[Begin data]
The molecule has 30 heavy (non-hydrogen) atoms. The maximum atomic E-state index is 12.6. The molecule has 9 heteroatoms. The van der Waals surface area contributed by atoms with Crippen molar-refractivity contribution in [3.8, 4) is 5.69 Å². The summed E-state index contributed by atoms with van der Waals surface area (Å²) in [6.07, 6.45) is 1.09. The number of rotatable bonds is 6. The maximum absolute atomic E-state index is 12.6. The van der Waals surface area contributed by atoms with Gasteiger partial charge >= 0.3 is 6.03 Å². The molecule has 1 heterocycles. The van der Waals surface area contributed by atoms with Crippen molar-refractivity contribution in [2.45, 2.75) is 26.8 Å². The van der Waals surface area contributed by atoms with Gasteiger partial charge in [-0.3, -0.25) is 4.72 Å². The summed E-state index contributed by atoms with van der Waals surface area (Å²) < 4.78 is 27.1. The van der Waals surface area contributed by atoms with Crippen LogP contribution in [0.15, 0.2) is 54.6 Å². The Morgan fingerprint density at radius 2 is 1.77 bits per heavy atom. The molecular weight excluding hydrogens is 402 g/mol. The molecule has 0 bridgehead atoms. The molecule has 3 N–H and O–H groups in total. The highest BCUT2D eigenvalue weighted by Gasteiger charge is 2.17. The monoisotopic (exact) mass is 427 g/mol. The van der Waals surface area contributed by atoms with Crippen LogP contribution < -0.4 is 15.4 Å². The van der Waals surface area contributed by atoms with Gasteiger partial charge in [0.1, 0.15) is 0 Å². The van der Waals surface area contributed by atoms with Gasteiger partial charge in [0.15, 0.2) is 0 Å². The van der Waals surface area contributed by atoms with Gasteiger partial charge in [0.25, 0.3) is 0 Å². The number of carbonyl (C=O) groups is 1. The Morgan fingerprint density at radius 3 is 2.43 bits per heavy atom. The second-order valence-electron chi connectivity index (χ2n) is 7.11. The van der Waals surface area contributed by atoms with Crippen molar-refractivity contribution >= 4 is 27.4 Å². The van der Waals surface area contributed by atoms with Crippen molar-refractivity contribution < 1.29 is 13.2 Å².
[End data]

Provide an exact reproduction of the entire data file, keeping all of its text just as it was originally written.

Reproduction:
The molecule has 30 heavy (non-hydrogen) atoms. The maximum atomic E-state index is 12.6. The molecule has 9 heteroatoms. The van der Waals surface area contributed by atoms with Crippen molar-refractivity contribution in [3.8, 4) is 5.69 Å². The summed E-state index contributed by atoms with van der Waals surface area (Å²) in [6.07, 6.45) is 1.09. The number of rotatable bonds is 6. The maximum absolute atomic E-state index is 12.6. The van der Waals surface area contributed by atoms with Gasteiger partial charge >= 0.3 is 6.03 Å². The molecule has 1 heterocycles. The van der Waals surface area contributed by atoms with Crippen molar-refractivity contribution in [2.45, 2.75) is 26.8 Å². The van der Waals surface area contributed by atoms with Gasteiger partial charge in [-0.3, -0.25) is 4.72 Å². The summed E-state index contributed by atoms with van der Waals surface area (Å²) < 4.78 is 27.1. The van der Waals surface area contributed by atoms with Crippen LogP contribution in [0.15, 0.2) is 54.6 Å². The Morgan fingerprint density at radius 2 is 1.77 bits per heavy atom. The molecular weight excluding hydrogens is 402 g/mol. The molecule has 0 bridgehead atoms. The molecule has 3 N–H and O–H groups in total. The highest BCUT2D eigenvalue weighted by Gasteiger charge is 2.17. The monoisotopic (exact) mass is 427 g/mol. The van der Waals surface area contributed by atoms with Crippen LogP contribution < -0.4 is 15.4 Å². The van der Waals surface area contributed by atoms with Gasteiger partial charge in [0.1, 0.15) is 0 Å². The van der Waals surface area contributed by atoms with Gasteiger partial charge in [0.15, 0.2) is 0 Å². The van der Waals surface area contributed by atoms with Gasteiger partial charge in [0.25, 0.3) is 0 Å². The number of carbonyl (C=O) groups is 1. The Morgan fingerprint density at radius 3 is 2.43 bits per heavy atom. The second-order valence-electron chi connectivity index (χ2n) is 7.11. The van der Waals surface area contributed by atoms with Crippen molar-refractivity contribution >= 4 is 27.4 Å². The van der Waals surface area contributed by atoms with Crippen molar-refractivity contribution < 1.29 is 13.2 Å².